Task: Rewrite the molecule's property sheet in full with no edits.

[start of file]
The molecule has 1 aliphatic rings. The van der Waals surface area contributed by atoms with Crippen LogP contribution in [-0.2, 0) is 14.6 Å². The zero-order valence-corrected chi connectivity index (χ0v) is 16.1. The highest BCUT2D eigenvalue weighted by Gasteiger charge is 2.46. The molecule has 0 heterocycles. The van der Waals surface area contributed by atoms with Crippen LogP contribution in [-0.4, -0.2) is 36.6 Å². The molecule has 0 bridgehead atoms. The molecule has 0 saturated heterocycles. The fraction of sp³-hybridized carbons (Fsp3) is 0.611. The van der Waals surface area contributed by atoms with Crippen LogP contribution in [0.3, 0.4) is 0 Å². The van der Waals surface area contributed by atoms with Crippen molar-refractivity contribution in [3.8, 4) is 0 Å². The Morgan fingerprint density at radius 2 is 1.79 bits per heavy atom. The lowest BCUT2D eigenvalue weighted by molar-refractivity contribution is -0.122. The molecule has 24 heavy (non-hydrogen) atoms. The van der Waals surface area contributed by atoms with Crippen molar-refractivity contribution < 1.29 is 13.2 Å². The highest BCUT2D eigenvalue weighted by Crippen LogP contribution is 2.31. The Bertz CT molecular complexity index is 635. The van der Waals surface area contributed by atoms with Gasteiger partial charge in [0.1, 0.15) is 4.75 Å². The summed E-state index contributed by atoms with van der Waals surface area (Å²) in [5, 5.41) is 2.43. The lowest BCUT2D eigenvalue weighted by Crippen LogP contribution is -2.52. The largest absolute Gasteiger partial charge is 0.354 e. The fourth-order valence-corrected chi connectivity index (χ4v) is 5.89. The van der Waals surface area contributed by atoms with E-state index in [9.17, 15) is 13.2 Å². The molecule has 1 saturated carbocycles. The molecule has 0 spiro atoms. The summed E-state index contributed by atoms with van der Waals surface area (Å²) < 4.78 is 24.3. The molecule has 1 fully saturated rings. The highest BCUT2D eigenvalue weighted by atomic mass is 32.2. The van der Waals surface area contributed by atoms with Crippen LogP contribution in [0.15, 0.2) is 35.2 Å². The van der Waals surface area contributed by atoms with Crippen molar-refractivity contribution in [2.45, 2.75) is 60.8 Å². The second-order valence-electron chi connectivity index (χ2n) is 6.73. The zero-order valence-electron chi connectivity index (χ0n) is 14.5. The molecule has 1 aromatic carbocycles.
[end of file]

The molecule has 1 aliphatic rings. The van der Waals surface area contributed by atoms with Crippen LogP contribution in [-0.2, 0) is 14.6 Å². The zero-order valence-corrected chi connectivity index (χ0v) is 16.1. The highest BCUT2D eigenvalue weighted by Gasteiger charge is 2.46. The molecule has 0 heterocycles. The van der Waals surface area contributed by atoms with Crippen LogP contribution in [-0.4, -0.2) is 36.6 Å². The molecule has 0 bridgehead atoms. The molecule has 0 saturated heterocycles. The fraction of sp³-hybridized carbons (Fsp3) is 0.611. The van der Waals surface area contributed by atoms with Crippen LogP contribution in [0.3, 0.4) is 0 Å². The van der Waals surface area contributed by atoms with Crippen molar-refractivity contribution in [3.8, 4) is 0 Å². The Morgan fingerprint density at radius 2 is 1.79 bits per heavy atom. The lowest BCUT2D eigenvalue weighted by molar-refractivity contribution is -0.122. The molecule has 24 heavy (non-hydrogen) atoms. The van der Waals surface area contributed by atoms with Crippen molar-refractivity contribution < 1.29 is 13.2 Å². The highest BCUT2D eigenvalue weighted by Crippen LogP contribution is 2.31. The Bertz CT molecular complexity index is 635. The van der Waals surface area contributed by atoms with Gasteiger partial charge in [0.1, 0.15) is 4.75 Å². The summed E-state index contributed by atoms with van der Waals surface area (Å²) in [5, 5.41) is 2.43. The lowest BCUT2D eigenvalue weighted by Crippen LogP contribution is -2.52. The largest absolute Gasteiger partial charge is 0.354 e. The fourth-order valence-corrected chi connectivity index (χ4v) is 5.89. The van der Waals surface area contributed by atoms with E-state index in [9.17, 15) is 13.2 Å². The molecule has 1 saturated carbocycles. The molecule has 0 spiro atoms. The summed E-state index contributed by atoms with van der Waals surface area (Å²) < 4.78 is 24.3. The molecule has 1 fully saturated rings. The highest BCUT2D eigenvalue weighted by atomic mass is 32.2. The van der Waals surface area contributed by atoms with Crippen LogP contribution in [0.15, 0.2) is 35.2 Å². The van der Waals surface area contributed by atoms with Crippen molar-refractivity contribution in [2.45, 2.75) is 60.8 Å². The second-order valence-electron chi connectivity index (χ2n) is 6.73. The zero-order valence-electron chi connectivity index (χ0n) is 14.5. The molecule has 1 aromatic carbocycles.